William Kramer

Jeff Sachs and the End of Poverty

Jeff Sachs, Director of the Earth Institute at Columbia University in New York City, spoke Tuesday, March 14 at the Center for Global Development here in Washington. Professor Sachs has long been identified as a strong proponent of a publicly-led drive against global poverty. As Director of the UN Millennium Project, Jeff has been highly influential in defining the Goals and the pathways to achieving them. While I agree wholeheartedly with him on the diagnosis of the disease, I have found it hard to put much stock in his cure: more public money. Not because it wouldn?t help. Of course it would. It is the moral course of action., and the politically wise thing to do. But years of observation have made a cynic: it’s simply not going to happen. And yet, Jeff’s talk at CGD this week lead me to believe that the Millennium Village projects on which Earth Institute has embarked are perhaps less distant in practice from the private sector-led development approach we take here at Nextbillion.

As usual Jeff painted, in just a few bold strokes, a powerful and stirring portrait of poverty on-the-ground in sub-Saharan Africa: unique disease burden, depleted soils, lack of transportation infrastructure, under-financed (and yes, corrupt) governments. But he was not just trying this time to be a prophet, calling us to action on debt relief or increased aid. He talked about the Millennium Villages projects as creating the conditions necessary for markets to flourish, and for SME entrepreneurship, and real economies, to take hold. (The influence of climate change on Africa, and its implications for agriculture, is a discussion for another day.)Second, he focused on strategic sectors, mentioning agriculture, health, and service connectivity. (Note: The End of Poverty, his recent book, singles out five: boosting agriculture, first and foremost, to get populations beyond ?sub-subsistance? and into self-sufficiency in food, improving basic health, investing in education, bringing power to villages, and providing clean water and basic sanitation.)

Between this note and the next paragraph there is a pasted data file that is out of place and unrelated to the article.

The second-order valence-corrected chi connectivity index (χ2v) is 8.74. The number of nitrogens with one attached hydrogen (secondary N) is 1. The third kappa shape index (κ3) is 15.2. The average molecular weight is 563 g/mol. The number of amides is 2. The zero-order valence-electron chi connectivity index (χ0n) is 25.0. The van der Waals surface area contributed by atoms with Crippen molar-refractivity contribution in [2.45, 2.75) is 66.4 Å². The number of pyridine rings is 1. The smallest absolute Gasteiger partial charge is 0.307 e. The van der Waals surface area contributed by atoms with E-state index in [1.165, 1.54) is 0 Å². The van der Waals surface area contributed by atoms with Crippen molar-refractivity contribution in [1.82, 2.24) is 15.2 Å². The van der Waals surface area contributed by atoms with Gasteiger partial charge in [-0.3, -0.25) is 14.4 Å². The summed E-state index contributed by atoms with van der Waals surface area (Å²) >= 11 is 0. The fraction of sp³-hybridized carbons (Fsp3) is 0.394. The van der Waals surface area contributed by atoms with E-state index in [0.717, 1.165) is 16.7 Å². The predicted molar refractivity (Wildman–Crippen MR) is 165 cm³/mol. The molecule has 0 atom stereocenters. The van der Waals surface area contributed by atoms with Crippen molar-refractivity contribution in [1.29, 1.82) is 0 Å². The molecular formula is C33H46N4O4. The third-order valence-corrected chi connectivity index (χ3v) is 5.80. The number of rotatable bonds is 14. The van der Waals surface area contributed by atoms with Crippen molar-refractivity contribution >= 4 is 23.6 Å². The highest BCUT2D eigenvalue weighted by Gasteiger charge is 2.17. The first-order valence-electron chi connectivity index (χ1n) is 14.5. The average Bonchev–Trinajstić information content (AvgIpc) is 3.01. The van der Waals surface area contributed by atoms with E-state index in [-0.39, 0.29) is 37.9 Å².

Third, he described an outcome-based set of metrics – measuring the interventions by what they actually accomplish, which is sensible, refreshing, and well aligned with the kind of metrics that business can appreciate.

Fourth, he talked about the ways the project has found to work with, but not necessarily through, governments, , delivering the money directly down at the village level where it is needed–to my mind, a good model. As in the book, he asserts that the money to make a difference is very modest, per capita (under $100 p/a), and almost all of it is for commodities; relatively little for people. Staff costs–at industrial economy wages–are a pet peeve of his, and rightly so, about bilat/multilat aid. Almost all is for staff; his staffs are all locals, not ex-pats. Back to the point, however, about commodities. The problem in many villages is not lack of knowledge about inputs–seed, fertilizer, etc., but rather lack of money to purchase them. With standard agricultural inputs, yields go up radically, and to a level which will, in short order, take populations out of the extreme poverty and move them toward ?normal? economic growth. Above all else, what is needed are new ideas to deliver meaningful quantities of standard ag inputs broadly and sustainably across the Continent. If this doesn?t describe a real business opportunity, I don?t know what does.

Fifth, while the MV projects are now funded almost entirely by philanthropic money, he understands that other stakeholders are necessary to scale and replicate – the model is no good without money, and he readily admits that.

He and I part ways on where the real money will come from, as I noted at the top of this comment. Yet we don?t seem so far apart on the solutions. It is not so hard for me to imagine, as in the example of seed and fertilizer, above, pulling together a self-interested consortium of agriculture input and output companies to work collaboratively and creatively (with the public sector and civil society) to create the instruments which might make progress in replicating and scaling the success of MV agriculture projects. Why would they do it? To facilitate the creation of millions of new customers, of course. Subsidized at first, no doubt, but moving with speed toward (equitable and non-distorting) local market pricing. Enlightened self-interest can be a powerful engine to pull millions out of poverty.